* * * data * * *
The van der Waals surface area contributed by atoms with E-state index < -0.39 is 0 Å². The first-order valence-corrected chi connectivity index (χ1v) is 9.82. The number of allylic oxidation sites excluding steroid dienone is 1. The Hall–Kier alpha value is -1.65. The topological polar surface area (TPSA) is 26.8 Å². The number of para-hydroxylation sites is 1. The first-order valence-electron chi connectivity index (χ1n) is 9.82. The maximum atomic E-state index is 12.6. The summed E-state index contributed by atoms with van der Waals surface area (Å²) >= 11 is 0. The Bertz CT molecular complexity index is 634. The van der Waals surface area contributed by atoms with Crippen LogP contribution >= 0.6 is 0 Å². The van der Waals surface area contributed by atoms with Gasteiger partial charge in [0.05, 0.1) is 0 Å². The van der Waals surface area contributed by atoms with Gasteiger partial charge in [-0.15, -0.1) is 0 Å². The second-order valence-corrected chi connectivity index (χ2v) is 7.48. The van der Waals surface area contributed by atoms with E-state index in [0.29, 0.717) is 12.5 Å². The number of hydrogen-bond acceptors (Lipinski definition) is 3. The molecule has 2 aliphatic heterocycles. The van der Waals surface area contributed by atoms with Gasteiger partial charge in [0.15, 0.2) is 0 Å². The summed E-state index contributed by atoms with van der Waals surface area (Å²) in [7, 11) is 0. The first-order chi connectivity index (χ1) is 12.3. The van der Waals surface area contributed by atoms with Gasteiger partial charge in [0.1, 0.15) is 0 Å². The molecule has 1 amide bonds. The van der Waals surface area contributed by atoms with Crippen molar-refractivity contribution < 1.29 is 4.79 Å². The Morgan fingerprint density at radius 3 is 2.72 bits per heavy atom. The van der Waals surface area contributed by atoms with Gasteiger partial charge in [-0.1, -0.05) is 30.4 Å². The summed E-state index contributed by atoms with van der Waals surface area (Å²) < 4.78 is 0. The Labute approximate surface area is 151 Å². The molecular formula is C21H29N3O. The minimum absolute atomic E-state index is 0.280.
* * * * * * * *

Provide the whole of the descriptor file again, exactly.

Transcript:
The van der Waals surface area contributed by atoms with E-state index < -0.39 is 0 Å². The first-order valence-corrected chi connectivity index (χ1v) is 9.82. The number of allylic oxidation sites excluding steroid dienone is 1. The Hall–Kier alpha value is -1.65. The topological polar surface area (TPSA) is 26.8 Å². The number of para-hydroxylation sites is 1. The first-order valence-electron chi connectivity index (χ1n) is 9.82. The maximum atomic E-state index is 12.6. The summed E-state index contributed by atoms with van der Waals surface area (Å²) >= 11 is 0. The Bertz CT molecular complexity index is 634. The van der Waals surface area contributed by atoms with Crippen LogP contribution >= 0.6 is 0 Å². The van der Waals surface area contributed by atoms with Gasteiger partial charge in [0.05, 0.1) is 0 Å². The van der Waals surface area contributed by atoms with Gasteiger partial charge in [-0.15, -0.1) is 0 Å². The second-order valence-corrected chi connectivity index (χ2v) is 7.48. The van der Waals surface area contributed by atoms with E-state index in [0.29, 0.717) is 12.5 Å². The number of hydrogen-bond acceptors (Lipinski definition) is 3. The molecule has 2 aliphatic heterocycles. The van der Waals surface area contributed by atoms with Gasteiger partial charge in [0.15, 0.2) is 0 Å². The summed E-state index contributed by atoms with van der Waals surface area (Å²) in [7, 11) is 0. The first-order chi connectivity index (χ1) is 12.3. The van der Waals surface area contributed by atoms with Gasteiger partial charge in [0.1, 0.15) is 0 Å². The molecule has 1 amide bonds. The van der Waals surface area contributed by atoms with Crippen molar-refractivity contribution < 1.29 is 4.79 Å². The Morgan fingerprint density at radius 3 is 2.72 bits per heavy atom. The van der Waals surface area contributed by atoms with Gasteiger partial charge in [-0.1, -0.05) is 30.4 Å². The summed E-state index contributed by atoms with van der Waals surface area (Å²) < 4.78 is 0. The Labute approximate surface area is 151 Å². The molecular formula is C21H29N3O. The minimum absolute atomic E-state index is 0.280.